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Inside a Dog

"Outside of a dog, a book is a man's best friend. Inside of a dog it's too dark to read."

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Madness, Rack, and Honey: Collected Lectures
Mary Ruefle


Dubliners - Jeri Johnson, James Joyce I'm surprised looking at my site (latereviews.blogspot.com) that I hadn't in all the time I did audiobook reviews listened to a version of this classic collection and reviewed it. I'm currently only reading "The Dead" for Flaky Genius' class, a story I've written about for undergraduate and graduate level classes, so nevertheless it's a story I'm very familiar with. Since the last things I've read of Joyce's were Finnegans Wake and Ulysses, I had forgotten just how precise and how luminous Joyce's non-experimental prose can be. How his descriptions of character have a spot-on truth to them that is instantly recognizable.

Consider this, one of my favorite passages in the story. Gabriel Conroy, the protagonist, is looking over a speech he's prepared, knowing he'll be asked to give on at his aunts' holiday dinner. He's having an anxiety attack or something quite similar, a stage fright moment of doubt. The chain of mental processes here is dead on:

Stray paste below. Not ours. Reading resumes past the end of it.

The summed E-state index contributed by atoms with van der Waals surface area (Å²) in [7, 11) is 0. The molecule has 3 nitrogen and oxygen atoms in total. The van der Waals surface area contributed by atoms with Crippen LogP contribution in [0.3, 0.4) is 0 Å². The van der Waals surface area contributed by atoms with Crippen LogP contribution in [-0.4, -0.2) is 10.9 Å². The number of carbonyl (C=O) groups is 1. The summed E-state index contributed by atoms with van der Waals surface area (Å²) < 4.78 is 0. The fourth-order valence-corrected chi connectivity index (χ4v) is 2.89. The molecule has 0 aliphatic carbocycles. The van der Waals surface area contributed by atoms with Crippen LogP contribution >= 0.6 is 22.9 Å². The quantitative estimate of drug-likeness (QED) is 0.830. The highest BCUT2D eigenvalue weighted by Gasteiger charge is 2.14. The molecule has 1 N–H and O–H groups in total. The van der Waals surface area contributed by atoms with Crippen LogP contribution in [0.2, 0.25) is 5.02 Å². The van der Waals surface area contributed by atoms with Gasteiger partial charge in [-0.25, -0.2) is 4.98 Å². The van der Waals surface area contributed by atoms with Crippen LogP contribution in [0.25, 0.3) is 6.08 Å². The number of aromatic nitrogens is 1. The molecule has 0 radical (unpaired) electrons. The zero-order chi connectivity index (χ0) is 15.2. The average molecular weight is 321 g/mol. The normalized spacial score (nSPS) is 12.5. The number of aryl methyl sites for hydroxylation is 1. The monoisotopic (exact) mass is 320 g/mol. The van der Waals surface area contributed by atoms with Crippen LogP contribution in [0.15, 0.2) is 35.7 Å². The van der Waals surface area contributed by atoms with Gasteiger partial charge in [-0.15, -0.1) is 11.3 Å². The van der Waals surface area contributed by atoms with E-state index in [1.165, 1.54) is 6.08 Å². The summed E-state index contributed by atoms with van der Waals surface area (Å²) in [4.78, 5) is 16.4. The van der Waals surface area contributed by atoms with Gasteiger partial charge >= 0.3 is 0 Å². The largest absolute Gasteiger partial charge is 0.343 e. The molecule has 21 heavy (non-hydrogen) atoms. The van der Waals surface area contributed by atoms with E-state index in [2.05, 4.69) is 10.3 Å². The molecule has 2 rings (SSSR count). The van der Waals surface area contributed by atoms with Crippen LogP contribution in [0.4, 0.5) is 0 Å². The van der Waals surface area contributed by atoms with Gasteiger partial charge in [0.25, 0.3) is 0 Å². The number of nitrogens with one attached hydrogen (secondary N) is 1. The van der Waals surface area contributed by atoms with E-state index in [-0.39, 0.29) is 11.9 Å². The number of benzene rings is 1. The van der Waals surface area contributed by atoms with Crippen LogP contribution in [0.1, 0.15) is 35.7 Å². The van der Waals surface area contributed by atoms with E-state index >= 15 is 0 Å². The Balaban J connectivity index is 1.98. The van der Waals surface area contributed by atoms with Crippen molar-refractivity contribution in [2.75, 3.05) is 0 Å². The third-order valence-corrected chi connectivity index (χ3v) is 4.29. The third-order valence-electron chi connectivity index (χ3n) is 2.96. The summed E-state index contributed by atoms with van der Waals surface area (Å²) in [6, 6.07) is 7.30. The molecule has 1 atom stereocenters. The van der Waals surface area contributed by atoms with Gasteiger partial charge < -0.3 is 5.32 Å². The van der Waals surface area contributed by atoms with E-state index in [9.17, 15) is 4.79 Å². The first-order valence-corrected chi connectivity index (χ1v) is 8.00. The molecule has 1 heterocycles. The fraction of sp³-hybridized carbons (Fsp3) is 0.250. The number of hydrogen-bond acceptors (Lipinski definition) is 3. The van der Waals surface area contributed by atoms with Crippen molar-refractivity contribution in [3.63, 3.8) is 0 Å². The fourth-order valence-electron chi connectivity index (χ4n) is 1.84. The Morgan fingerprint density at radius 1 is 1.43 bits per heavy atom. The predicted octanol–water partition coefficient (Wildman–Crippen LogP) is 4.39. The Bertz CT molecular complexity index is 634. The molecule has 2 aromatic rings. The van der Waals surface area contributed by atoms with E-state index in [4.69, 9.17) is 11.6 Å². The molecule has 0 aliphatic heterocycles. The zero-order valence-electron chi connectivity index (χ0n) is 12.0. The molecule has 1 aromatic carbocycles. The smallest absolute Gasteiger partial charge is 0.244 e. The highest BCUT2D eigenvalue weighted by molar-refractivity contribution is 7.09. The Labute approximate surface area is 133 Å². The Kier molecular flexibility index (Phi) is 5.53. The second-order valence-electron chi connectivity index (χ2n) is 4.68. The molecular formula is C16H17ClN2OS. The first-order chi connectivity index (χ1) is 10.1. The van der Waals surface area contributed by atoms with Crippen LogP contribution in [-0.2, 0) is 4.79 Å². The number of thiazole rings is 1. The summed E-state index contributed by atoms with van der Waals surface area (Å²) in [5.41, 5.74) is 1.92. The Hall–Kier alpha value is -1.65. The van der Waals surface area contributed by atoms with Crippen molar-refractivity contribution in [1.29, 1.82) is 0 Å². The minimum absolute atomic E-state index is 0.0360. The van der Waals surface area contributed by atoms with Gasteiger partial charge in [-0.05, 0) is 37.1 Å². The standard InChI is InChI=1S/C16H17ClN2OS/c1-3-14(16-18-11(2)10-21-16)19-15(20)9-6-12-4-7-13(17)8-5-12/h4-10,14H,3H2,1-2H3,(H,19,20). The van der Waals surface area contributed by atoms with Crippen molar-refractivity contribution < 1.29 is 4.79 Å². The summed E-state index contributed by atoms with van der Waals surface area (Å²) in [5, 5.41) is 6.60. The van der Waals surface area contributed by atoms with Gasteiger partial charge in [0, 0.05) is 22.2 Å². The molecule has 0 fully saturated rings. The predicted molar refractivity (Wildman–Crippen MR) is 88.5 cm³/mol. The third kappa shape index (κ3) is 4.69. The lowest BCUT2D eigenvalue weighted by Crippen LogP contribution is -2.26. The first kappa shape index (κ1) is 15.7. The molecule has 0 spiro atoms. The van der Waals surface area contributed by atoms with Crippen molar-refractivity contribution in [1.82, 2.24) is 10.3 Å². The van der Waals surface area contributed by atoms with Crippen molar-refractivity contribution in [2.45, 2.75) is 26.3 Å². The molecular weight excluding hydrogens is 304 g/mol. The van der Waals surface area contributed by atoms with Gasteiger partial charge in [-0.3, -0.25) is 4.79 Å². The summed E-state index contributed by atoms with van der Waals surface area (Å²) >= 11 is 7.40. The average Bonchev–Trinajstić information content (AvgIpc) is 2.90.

He waited outside the drawing-room door until the waltz should finish, listening to the skirts that swept against it and to the shuffling of feet. He was still discomposed by the girl's bitter and sudden retort. It had cast a gloom over him which he tried to dispel by arranging his cuffs and the bows of his tie. He then took from his waistcoat pocket a little paper and glanced at the headings he had made for his speech. He was undecided about the lines from Robert Browning, for he feared they would be above the heads of his hearers. Some quotation that they would recognise from Shakespeare or from the Melodies would be better. The indelicate clacking of the men's heels and the shuffling of their soles reminded him that their grade of culture differed from his. He would only make himself ridiculous by quoting poetry to them which they could not understand. They would think that he was airing his superior education. He would fail with them just as he had failed with the girl in the pantry. He had taken up a wrong tone. His whole speech was a mistake from first to last, an utter failure.

That's just wonderful. Good stuff there. I haven't gotten far into the story, but what I've read just reminds me of how good Joyce is. I've meant to sit down with Ulysses again for some time. It's a book I read every couple of years, but re-reading this story makes me think I might just sit down with earlier Joyce instead.